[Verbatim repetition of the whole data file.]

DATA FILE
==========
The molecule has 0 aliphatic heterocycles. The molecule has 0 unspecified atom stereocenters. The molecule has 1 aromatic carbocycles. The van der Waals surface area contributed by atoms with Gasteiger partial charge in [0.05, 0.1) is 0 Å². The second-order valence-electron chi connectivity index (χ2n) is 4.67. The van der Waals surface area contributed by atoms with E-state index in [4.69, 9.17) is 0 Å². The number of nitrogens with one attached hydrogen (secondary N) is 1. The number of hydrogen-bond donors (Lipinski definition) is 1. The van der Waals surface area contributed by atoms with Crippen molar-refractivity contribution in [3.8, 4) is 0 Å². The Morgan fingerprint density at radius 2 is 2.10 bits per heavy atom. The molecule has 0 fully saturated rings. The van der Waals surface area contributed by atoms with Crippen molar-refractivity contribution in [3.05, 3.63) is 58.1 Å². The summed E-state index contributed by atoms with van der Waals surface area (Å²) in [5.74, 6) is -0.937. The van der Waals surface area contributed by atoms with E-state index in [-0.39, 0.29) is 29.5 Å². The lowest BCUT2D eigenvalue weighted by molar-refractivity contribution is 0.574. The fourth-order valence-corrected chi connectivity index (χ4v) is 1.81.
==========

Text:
The molecule has 0 aliphatic heterocycles. The molecule has 0 unspecified atom stereocenters. The molecule has 1 aromatic carbocycles. The van der Waals surface area contributed by atoms with Gasteiger partial charge in [0.05, 0.1) is 0 Å². The second-order valence-electron chi connectivity index (χ2n) is 4.67. The van der Waals surface area contributed by atoms with E-state index in [4.69, 9.17) is 0 Å². The number of nitrogens with one attached hydrogen (secondary N) is 1. The number of hydrogen-bond donors (Lipinski definition) is 1. The van der Waals surface area contributed by atoms with Crippen molar-refractivity contribution in [3.8, 4) is 0 Å². The Morgan fingerprint density at radius 2 is 2.10 bits per heavy atom. The molecule has 0 fully saturated rings. The van der Waals surface area contributed by atoms with Crippen molar-refractivity contribution in [3.05, 3.63) is 58.1 Å². The summed E-state index contributed by atoms with van der Waals surface area (Å²) in [5.74, 6) is -0.937. The van der Waals surface area contributed by atoms with E-state index in [-0.39, 0.29) is 29.5 Å². The lowest BCUT2D eigenvalue weighted by molar-refractivity contribution is 0.574. The fourth-order valence-corrected chi connectivity index (χ4v) is 1.81.